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Can Egypt escape the grip of its authoritarian past?

When Egypt's 25 January Revolution began in 2011 calling for the removal of the regime, few anticipated the speedy dismissal of the man who had held the reins of power for four decades. Fewer still would have predicted that in the space of two years the Egyptian military would depose two governments, underlining its position as the supreme authority in the country.

Though no one was under any illusion about the political and economic strength of the Egyptian military, many were surprised by the intensity with which it reversed the democratic election result and ousted the government of the Freedom and Justice Party led by Mohamed Morsi. Not only that, but it was also insisting on taking the moral high ground by declining to accept that such a move was a coup. Supporters even used the oxymoronic "constitutional coup" in their propaganda.

Let's leave aside the prosaic argument as to whether it was or was not a coup; that can be gauged easily by comparing the actions of those who came to power in Egypt, as described here. Egypt's challenges look set to sink the country into even greater political repression, increasing levels of foreign dependency and a painful degree of impoverishment across the country.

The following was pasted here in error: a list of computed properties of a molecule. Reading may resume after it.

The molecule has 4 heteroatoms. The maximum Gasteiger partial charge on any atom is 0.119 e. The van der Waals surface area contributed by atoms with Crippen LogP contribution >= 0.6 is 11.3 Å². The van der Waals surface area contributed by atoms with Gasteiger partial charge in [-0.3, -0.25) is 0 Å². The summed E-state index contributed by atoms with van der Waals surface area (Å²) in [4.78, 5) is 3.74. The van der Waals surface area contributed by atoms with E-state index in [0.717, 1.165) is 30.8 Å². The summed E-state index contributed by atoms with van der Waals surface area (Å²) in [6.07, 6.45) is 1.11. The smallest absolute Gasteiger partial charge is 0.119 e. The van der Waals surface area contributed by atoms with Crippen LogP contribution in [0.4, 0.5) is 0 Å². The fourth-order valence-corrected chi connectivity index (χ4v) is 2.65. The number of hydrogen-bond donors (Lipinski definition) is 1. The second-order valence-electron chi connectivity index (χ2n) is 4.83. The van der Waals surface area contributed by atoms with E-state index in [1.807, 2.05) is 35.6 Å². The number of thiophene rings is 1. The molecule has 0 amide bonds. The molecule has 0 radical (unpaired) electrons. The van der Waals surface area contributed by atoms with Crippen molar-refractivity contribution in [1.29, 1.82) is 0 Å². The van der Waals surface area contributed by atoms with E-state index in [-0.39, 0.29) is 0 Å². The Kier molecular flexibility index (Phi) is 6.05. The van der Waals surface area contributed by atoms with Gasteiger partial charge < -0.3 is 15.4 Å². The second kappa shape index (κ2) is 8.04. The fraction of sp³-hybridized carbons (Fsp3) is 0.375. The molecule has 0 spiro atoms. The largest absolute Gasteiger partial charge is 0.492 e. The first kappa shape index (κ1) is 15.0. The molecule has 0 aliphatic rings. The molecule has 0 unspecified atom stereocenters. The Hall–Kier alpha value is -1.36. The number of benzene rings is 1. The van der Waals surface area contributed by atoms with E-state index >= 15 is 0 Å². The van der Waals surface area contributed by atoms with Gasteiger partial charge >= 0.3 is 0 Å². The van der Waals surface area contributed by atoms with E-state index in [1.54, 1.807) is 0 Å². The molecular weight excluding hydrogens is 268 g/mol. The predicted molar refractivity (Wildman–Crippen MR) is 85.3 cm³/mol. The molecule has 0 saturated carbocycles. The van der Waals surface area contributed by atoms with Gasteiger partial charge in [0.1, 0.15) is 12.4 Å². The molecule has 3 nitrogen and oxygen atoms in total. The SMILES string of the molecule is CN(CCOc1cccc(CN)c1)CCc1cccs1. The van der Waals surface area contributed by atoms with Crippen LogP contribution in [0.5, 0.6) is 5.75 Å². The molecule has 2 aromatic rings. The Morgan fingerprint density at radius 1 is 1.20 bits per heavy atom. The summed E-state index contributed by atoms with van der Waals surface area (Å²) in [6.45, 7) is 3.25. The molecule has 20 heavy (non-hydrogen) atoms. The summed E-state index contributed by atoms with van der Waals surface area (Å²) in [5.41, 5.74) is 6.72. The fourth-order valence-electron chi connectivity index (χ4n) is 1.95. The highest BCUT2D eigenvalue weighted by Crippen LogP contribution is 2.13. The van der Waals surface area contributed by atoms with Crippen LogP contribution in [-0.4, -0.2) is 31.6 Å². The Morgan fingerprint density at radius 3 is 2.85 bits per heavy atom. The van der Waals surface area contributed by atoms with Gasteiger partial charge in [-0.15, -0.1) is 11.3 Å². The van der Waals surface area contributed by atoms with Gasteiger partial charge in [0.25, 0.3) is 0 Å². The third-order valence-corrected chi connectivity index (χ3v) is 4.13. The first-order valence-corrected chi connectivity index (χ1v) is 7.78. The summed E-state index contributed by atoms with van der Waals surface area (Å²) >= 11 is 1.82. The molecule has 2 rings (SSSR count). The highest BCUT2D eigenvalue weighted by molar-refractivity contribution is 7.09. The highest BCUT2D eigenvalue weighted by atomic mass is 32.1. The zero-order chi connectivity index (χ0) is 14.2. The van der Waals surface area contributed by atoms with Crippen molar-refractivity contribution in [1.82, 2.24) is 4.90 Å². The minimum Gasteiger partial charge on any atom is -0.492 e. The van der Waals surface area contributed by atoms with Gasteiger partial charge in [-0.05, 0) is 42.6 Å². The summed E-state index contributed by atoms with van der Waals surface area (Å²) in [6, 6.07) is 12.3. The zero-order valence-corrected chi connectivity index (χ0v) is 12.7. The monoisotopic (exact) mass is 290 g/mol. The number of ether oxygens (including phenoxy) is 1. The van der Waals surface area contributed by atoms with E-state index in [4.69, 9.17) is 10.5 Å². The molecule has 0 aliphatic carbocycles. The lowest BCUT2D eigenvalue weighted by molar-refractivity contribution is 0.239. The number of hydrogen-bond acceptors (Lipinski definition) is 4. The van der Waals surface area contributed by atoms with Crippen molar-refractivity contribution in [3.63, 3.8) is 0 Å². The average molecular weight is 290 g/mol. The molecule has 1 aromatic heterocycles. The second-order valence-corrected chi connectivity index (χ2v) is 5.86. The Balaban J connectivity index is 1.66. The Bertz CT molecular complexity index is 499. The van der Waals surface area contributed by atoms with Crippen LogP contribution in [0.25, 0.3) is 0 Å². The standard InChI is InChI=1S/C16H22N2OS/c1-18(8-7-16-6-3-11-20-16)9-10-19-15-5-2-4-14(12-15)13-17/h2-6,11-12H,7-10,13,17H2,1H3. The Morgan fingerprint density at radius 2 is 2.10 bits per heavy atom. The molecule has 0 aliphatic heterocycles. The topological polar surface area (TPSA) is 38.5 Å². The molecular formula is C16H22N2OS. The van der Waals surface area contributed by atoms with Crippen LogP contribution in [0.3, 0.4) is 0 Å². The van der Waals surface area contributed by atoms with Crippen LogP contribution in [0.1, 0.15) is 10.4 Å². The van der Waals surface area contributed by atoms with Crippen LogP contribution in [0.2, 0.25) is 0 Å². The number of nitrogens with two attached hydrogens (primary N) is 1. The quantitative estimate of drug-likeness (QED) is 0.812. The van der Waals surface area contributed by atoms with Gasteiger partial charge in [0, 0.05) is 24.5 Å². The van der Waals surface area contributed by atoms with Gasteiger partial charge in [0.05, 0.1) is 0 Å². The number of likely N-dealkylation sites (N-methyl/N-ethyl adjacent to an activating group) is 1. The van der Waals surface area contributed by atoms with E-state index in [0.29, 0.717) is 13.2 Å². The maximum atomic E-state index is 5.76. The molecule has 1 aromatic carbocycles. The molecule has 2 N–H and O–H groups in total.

As I was reminded by Dr Maha Azzam, Head of the Egyptian Revolutionary Council (ERC), Egypt is now a country that operates contrary to all the principals of good governance. It has returned to full dictatorship and authoritarianism in all of its worst excesses. "It's a country where all political space is denied to its citizens despite the cosmetic cover supplied by the last election or forthcoming parliamentary elections," Azzam told me. "The reality is that the military is back in the guise of General Al-Sisi. What we have now in Egypt is the continuation of a system that has lasted for 60 years."

The former Middle East expert at Chatham House, a post she held for 10 years, also lamented how some of the worst extremes reminiscent of the Nasser era are scarring Egypt, particularly with what is happening in the prisons. There are now over 40,000 political prisoners suffering the worst violations of human rights in the country's recent memory.

Egypt's massive U-turn from the spirit of the 25 January Revolution and the alarming rise of political repression and human rights abuses following the overthrow of President Morsi has been documented widely by numerous human rights groups. The statistics are chilling; 529 people were sentenced to death in a trial lasting just a few hours, for example.

A dark cloud is hanging over Egyptian politics. Al-Sisi's first electoral victory last May was conducted in this climate of fear, repression and intimidation that lead to mass arrests. Human Rights Watch reported that more than 16,000 people were arrested and that the mass arrest of thousands of political dissidents, whether Islamist or secular, has all but shut down the political arena and stripped Egyptian elections of any real meaning.